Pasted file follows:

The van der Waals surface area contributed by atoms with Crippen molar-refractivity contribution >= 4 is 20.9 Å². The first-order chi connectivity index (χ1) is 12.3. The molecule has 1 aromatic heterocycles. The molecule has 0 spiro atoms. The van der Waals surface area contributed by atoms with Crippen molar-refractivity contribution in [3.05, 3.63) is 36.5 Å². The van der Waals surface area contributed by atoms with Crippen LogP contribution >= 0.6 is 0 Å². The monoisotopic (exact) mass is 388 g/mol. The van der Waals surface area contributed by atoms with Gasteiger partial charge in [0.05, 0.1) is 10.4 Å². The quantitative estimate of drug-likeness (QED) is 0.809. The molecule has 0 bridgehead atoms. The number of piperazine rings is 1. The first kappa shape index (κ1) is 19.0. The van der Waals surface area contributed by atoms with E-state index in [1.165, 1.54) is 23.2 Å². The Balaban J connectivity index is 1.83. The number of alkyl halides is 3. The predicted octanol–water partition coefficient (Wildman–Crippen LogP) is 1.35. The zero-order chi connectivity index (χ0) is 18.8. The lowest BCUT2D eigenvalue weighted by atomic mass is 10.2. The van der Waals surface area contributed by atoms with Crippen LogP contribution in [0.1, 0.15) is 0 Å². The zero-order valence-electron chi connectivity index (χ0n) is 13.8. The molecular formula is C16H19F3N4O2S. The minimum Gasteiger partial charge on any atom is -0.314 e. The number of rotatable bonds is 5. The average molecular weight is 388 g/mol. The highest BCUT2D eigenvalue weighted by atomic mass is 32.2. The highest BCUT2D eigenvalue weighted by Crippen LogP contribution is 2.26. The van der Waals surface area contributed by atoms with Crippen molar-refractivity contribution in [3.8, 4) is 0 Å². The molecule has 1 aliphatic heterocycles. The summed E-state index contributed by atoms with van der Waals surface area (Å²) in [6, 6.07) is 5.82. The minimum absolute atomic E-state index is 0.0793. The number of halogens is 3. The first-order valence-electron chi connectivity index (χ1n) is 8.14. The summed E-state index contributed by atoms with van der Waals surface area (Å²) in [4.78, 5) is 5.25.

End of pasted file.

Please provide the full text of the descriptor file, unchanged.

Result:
The van der Waals surface area contributed by atoms with Crippen molar-refractivity contribution >= 4 is 20.9 Å². The first-order chi connectivity index (χ1) is 12.3. The molecule has 1 aromatic heterocycles. The molecule has 0 spiro atoms. The van der Waals surface area contributed by atoms with Crippen molar-refractivity contribution in [3.05, 3.63) is 36.5 Å². The van der Waals surface area contributed by atoms with Crippen LogP contribution >= 0.6 is 0 Å². The monoisotopic (exact) mass is 388 g/mol. The van der Waals surface area contributed by atoms with Gasteiger partial charge in [0.05, 0.1) is 10.4 Å². The quantitative estimate of drug-likeness (QED) is 0.809. The molecule has 0 bridgehead atoms. The number of piperazine rings is 1. The first kappa shape index (κ1) is 19.0. The van der Waals surface area contributed by atoms with E-state index in [1.165, 1.54) is 23.2 Å². The Balaban J connectivity index is 1.83. The number of alkyl halides is 3. The predicted octanol–water partition coefficient (Wildman–Crippen LogP) is 1.35. The zero-order chi connectivity index (χ0) is 18.8. The lowest BCUT2D eigenvalue weighted by atomic mass is 10.2. The van der Waals surface area contributed by atoms with Crippen LogP contribution in [0.1, 0.15) is 0 Å². The zero-order valence-electron chi connectivity index (χ0n) is 13.8. The molecular formula is C16H19F3N4O2S. The minimum Gasteiger partial charge on any atom is -0.314 e. The number of rotatable bonds is 5. The average molecular weight is 388 g/mol. The highest BCUT2D eigenvalue weighted by atomic mass is 32.2. The highest BCUT2D eigenvalue weighted by Crippen LogP contribution is 2.26. The van der Waals surface area contributed by atoms with Crippen molar-refractivity contribution in [3.8, 4) is 0 Å². The molecule has 1 aliphatic heterocycles. The summed E-state index contributed by atoms with van der Waals surface area (Å²) in [6, 6.07) is 5.82. The minimum absolute atomic E-state index is 0.0793. The number of halogens is 3. The first-order valence-electron chi connectivity index (χ1n) is 8.14. The summed E-state index contributed by atoms with van der Waals surface area (Å²) in [4.78, 5) is 5.25.